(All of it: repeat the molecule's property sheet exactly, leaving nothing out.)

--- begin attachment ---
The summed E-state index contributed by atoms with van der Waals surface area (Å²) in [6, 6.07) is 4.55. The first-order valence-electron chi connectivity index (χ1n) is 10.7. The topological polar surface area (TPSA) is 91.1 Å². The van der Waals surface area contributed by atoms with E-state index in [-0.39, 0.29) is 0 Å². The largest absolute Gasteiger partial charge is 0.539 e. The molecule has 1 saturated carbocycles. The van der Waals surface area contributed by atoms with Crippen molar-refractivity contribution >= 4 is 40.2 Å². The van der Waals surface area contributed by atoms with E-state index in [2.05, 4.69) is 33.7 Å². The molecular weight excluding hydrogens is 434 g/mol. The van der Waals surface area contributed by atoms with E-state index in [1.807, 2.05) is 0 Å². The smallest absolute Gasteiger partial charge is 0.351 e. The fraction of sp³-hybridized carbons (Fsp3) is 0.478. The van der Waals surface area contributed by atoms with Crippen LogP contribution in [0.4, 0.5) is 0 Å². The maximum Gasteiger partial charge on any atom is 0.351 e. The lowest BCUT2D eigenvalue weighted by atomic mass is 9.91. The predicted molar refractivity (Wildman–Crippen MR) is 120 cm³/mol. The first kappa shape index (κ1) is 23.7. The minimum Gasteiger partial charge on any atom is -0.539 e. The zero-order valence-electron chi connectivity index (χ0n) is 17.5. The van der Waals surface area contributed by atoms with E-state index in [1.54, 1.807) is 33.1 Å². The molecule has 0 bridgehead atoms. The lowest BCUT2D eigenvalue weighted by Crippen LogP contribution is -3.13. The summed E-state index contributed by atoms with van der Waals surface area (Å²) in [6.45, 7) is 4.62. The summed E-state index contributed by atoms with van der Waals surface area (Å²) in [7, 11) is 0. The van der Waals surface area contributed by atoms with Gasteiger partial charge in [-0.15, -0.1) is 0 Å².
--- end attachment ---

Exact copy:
The summed E-state index contributed by atoms with van der Waals surface area (Å²) in [6, 6.07) is 4.55. The first-order valence-electron chi connectivity index (χ1n) is 10.7. The topological polar surface area (TPSA) is 91.1 Å². The van der Waals surface area contributed by atoms with E-state index in [-0.39, 0.29) is 0 Å². The largest absolute Gasteiger partial charge is 0.539 e. The molecule has 1 saturated carbocycles. The van der Waals surface area contributed by atoms with Crippen molar-refractivity contribution >= 4 is 40.2 Å². The van der Waals surface area contributed by atoms with E-state index in [2.05, 4.69) is 33.7 Å². The molecular weight excluding hydrogens is 434 g/mol. The van der Waals surface area contributed by atoms with E-state index in [1.807, 2.05) is 0 Å². The smallest absolute Gasteiger partial charge is 0.351 e. The fraction of sp³-hybridized carbons (Fsp3) is 0.478. The van der Waals surface area contributed by atoms with Crippen LogP contribution in [0.4, 0.5) is 0 Å². The maximum Gasteiger partial charge on any atom is 0.351 e. The lowest BCUT2D eigenvalue weighted by atomic mass is 9.91. The predicted molar refractivity (Wildman–Crippen MR) is 120 cm³/mol. The first kappa shape index (κ1) is 23.7. The minimum Gasteiger partial charge on any atom is -0.539 e. The zero-order valence-electron chi connectivity index (χ0n) is 17.5. The van der Waals surface area contributed by atoms with E-state index in [1.54, 1.807) is 33.1 Å². The molecule has 0 bridgehead atoms. The lowest BCUT2D eigenvalue weighted by Crippen LogP contribution is -3.13. The summed E-state index contributed by atoms with van der Waals surface area (Å²) in [6.45, 7) is 4.62. The summed E-state index contributed by atoms with van der Waals surface area (Å²) in [7, 11) is 0. The van der Waals surface area contributed by atoms with Gasteiger partial charge in [-0.15, -0.1) is 0 Å².